Companies less bullish on Phl – poll
Ted P. Torres (The Philippine Star) - September 18, 2014 - 12:00am

MANILA, Philippines - Philippine companies are now less bullish about the country’s economy than in the previous quarter, according to a ThomsonReuters/INSEAD survey.

In the report, Philippine business sentiment fell to 83 from 100, but with eight of 12 respondents showing a positive outlook.

Five respondents reported higher employment levels and new order and sales continued to show positive levels, with 11 companies reporting increases.

The country’s GDP grew by 6.4 percent in the second quarter of the year, faster than the 5.6 percent in the first three months of 2014, but slower than the 7.9 percent in the
second quarter of 2013.

The unemployment rate in July 2014 hardly grew, registering a 0.6-percentage point decline to 6.7 percent from 7.3 percent in July 2013.

Underemployment went down to 18.3 percent in July this year from 19.2 percent in the same period last year.

Business sentiment in other Asian countries also declined, based on the survey.

Asia Business Sentiment Index fell to 66 in the third quarter from 74 in the previous quarter, its steepest decline in three years.

A reading above 50 indicates an overall positive outlook.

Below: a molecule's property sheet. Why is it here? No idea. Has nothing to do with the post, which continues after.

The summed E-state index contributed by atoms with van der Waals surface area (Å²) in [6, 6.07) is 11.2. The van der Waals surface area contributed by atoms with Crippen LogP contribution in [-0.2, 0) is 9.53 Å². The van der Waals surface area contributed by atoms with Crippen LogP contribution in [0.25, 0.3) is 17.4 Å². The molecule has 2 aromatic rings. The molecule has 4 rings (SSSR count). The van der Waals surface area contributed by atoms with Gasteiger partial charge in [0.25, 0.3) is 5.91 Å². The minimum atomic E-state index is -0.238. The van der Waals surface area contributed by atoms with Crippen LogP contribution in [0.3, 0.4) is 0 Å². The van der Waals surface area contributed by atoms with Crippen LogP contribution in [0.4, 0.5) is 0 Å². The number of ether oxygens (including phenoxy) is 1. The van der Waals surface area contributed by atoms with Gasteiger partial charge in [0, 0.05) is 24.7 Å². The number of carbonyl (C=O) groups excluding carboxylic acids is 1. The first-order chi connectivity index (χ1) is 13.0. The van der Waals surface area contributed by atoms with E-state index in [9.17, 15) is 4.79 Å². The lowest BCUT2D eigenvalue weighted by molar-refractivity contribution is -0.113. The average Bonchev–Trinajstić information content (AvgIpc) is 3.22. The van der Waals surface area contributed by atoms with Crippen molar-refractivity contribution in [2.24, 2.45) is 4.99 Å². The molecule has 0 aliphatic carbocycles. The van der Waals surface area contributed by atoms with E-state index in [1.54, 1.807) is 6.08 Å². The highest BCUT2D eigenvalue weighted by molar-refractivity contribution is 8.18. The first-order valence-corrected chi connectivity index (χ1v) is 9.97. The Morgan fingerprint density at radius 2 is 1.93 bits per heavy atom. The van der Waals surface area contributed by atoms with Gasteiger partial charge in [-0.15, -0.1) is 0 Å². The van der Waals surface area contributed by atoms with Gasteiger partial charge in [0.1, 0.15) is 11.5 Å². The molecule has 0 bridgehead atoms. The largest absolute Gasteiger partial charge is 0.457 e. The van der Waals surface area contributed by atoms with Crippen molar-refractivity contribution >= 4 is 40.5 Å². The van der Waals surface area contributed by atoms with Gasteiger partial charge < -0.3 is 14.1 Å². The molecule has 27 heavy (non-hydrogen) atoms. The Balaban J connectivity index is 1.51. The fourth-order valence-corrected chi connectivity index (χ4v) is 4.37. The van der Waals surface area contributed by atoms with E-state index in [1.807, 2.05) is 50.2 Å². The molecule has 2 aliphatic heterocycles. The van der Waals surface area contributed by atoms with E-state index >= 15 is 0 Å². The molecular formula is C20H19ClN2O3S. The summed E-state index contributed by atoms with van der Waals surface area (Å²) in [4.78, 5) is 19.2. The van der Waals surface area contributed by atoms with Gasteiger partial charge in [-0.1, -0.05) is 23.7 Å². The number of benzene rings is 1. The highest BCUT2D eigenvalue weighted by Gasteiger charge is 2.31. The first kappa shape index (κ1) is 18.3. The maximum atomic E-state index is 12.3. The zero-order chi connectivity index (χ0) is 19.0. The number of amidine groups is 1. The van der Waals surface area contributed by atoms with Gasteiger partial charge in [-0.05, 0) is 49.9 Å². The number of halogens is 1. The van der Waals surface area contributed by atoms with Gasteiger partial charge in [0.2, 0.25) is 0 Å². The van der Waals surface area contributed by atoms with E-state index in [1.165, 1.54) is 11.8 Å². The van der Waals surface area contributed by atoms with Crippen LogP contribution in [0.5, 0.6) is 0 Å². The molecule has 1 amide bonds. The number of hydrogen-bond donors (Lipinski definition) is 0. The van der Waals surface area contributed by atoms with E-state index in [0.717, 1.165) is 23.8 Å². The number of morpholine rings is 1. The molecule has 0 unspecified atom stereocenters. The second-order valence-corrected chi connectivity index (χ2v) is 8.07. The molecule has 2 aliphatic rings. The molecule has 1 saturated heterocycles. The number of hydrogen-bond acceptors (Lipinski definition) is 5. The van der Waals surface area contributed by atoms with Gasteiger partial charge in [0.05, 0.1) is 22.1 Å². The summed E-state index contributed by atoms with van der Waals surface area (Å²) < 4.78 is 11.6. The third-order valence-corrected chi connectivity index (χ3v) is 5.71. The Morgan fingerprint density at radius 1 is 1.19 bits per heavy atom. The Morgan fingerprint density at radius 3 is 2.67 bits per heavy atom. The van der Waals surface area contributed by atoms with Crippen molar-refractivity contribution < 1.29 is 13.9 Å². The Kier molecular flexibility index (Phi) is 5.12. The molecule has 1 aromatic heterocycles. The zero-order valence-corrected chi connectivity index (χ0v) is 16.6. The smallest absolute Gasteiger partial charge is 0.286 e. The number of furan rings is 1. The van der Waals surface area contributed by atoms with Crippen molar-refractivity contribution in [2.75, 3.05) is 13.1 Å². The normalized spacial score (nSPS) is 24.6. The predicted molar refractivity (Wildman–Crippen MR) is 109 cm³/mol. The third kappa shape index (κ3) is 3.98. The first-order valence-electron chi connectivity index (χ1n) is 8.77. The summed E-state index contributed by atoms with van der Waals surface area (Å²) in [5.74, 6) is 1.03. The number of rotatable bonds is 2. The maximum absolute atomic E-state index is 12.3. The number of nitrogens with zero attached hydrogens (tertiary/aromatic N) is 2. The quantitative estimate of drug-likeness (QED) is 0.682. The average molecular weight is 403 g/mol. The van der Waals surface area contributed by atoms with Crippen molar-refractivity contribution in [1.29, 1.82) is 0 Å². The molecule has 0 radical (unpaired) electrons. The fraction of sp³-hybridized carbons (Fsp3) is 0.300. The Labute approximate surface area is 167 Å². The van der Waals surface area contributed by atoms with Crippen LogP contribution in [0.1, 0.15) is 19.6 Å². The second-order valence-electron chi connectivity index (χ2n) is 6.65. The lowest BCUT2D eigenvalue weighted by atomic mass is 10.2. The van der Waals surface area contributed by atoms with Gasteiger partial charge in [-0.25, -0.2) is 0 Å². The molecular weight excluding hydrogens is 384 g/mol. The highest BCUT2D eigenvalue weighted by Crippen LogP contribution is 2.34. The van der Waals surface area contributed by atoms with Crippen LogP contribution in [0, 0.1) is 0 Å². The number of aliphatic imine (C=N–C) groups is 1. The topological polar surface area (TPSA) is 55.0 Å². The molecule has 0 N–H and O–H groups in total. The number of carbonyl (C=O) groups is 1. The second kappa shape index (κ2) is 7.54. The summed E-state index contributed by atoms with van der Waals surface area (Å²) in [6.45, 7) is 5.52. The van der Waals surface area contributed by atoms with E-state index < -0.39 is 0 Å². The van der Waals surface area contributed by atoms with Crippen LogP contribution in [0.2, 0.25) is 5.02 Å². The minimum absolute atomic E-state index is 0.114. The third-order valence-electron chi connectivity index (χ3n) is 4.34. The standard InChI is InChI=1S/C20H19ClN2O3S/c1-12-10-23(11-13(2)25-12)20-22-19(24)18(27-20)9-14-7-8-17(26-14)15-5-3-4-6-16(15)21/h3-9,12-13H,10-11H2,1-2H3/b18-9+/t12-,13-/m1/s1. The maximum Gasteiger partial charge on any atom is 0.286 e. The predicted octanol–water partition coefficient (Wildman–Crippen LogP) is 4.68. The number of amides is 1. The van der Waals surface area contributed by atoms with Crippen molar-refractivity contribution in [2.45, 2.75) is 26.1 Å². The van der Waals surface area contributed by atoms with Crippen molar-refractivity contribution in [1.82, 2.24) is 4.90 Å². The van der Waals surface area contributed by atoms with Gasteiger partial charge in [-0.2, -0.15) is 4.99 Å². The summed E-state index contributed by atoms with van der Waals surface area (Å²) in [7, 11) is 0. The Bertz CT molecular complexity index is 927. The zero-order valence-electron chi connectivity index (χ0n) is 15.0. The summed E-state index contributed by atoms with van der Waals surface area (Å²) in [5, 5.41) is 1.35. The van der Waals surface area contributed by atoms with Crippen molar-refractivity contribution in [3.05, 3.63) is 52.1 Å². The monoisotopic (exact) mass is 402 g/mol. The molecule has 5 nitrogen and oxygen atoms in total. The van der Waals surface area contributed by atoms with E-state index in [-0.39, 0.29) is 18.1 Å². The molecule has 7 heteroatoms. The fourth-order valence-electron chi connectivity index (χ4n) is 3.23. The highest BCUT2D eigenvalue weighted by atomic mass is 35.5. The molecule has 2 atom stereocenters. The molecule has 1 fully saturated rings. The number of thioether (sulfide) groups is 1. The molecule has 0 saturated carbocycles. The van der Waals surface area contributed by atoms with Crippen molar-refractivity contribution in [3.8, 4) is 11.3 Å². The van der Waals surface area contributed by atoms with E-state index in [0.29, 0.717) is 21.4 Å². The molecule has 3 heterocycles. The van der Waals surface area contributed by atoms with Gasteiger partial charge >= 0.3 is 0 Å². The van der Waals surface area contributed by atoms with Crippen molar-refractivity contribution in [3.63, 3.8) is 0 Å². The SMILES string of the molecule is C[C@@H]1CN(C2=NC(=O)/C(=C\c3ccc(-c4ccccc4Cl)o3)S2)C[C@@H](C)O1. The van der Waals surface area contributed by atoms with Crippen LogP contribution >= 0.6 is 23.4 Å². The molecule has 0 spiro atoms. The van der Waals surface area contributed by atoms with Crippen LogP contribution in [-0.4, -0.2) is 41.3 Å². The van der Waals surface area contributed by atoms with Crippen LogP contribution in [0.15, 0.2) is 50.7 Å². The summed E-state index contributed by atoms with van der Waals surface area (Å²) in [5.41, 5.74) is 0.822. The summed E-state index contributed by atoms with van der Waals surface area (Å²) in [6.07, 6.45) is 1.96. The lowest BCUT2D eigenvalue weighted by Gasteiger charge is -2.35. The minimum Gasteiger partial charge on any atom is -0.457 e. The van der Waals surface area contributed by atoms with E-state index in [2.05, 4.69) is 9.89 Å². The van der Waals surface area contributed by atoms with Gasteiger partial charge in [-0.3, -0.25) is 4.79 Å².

HSBC Asian economic research co-head Frederic Neumann was quoted by Reuters as saying that “while growth is still robust across Asia, businesses are grappling with a number of challenges, including worries about rising interest rates as the Fed begins to press the brakes.”

Meanwhile, the report said that Indian firms were the most positive, with a maximum score of 100 for the second consecutive quarter after pro-business leader Narendra Modi was elected prime minister.

In contrast, Taiwanese businesses were the most negative, with a score of 33.

“Chinese companies polled were neutral about their prospects, which led China’s score in the third quarter to drop to 50 from 67. China’s economy is expected to grow 7.3 percent this year, its weakest pace in 24 years,” a Reuters report said.

Singapore also turned in a third-quarter reading of 50, a sharp drop from the previous quarter’s score of 67.

Politics also helped businesses in Indonesia, Southeast Asia’s largest economy, to achieve an overall positive score of 75 in the third quarter. Indonesians recently elected President Joko Widodo, who is believed to be more business friendly than his predecessor.

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